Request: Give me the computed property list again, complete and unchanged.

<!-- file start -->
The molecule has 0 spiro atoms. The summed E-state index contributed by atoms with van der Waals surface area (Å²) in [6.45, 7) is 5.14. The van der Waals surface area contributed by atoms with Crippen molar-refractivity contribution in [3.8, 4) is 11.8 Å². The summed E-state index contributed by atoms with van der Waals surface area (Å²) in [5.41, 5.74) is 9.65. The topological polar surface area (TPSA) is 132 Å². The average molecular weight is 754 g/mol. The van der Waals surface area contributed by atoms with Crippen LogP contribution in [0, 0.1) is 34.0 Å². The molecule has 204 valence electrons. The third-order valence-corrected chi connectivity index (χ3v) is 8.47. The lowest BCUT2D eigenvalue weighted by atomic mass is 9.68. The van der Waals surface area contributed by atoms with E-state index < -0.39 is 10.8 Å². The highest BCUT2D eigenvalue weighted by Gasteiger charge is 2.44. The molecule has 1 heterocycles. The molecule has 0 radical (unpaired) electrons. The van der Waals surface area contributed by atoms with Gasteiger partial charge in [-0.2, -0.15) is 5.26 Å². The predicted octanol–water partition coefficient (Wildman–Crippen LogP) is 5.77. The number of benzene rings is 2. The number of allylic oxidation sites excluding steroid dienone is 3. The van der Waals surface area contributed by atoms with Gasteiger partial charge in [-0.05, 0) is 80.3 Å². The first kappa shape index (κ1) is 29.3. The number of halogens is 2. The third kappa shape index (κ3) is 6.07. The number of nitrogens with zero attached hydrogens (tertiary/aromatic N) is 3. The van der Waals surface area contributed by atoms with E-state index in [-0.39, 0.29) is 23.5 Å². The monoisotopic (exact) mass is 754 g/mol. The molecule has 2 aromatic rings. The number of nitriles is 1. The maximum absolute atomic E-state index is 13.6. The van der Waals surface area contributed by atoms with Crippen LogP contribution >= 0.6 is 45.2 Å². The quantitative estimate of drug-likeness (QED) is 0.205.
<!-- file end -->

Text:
The molecule has 0 spiro atoms. The summed E-state index contributed by atoms with van der Waals surface area (Å²) in [6.45, 7) is 5.14. The van der Waals surface area contributed by atoms with Crippen molar-refractivity contribution in [3.8, 4) is 11.8 Å². The summed E-state index contributed by atoms with van der Waals surface area (Å²) in [5.41, 5.74) is 9.65. The topological polar surface area (TPSA) is 132 Å². The average molecular weight is 754 g/mol. The van der Waals surface area contributed by atoms with Crippen LogP contribution in [0, 0.1) is 34.0 Å². The molecule has 204 valence electrons. The third-order valence-corrected chi connectivity index (χ3v) is 8.47. The lowest BCUT2D eigenvalue weighted by atomic mass is 9.68. The van der Waals surface area contributed by atoms with E-state index < -0.39 is 10.8 Å². The highest BCUT2D eigenvalue weighted by Gasteiger charge is 2.44. The molecule has 1 heterocycles. The molecule has 0 radical (unpaired) electrons. The van der Waals surface area contributed by atoms with Gasteiger partial charge in [-0.2, -0.15) is 5.26 Å². The predicted octanol–water partition coefficient (Wildman–Crippen LogP) is 5.77. The number of benzene rings is 2. The number of allylic oxidation sites excluding steroid dienone is 3. The van der Waals surface area contributed by atoms with Gasteiger partial charge in [-0.05, 0) is 80.3 Å². The first kappa shape index (κ1) is 29.3. The number of halogens is 2. The third kappa shape index (κ3) is 6.07. The number of nitrogens with zero attached hydrogens (tertiary/aromatic N) is 3. The van der Waals surface area contributed by atoms with E-state index in [-0.39, 0.29) is 23.5 Å². The monoisotopic (exact) mass is 754 g/mol. The molecule has 2 aromatic rings. The number of nitriles is 1. The maximum absolute atomic E-state index is 13.6. The van der Waals surface area contributed by atoms with Crippen LogP contribution >= 0.6 is 45.2 Å². The quantitative estimate of drug-likeness (QED) is 0.205.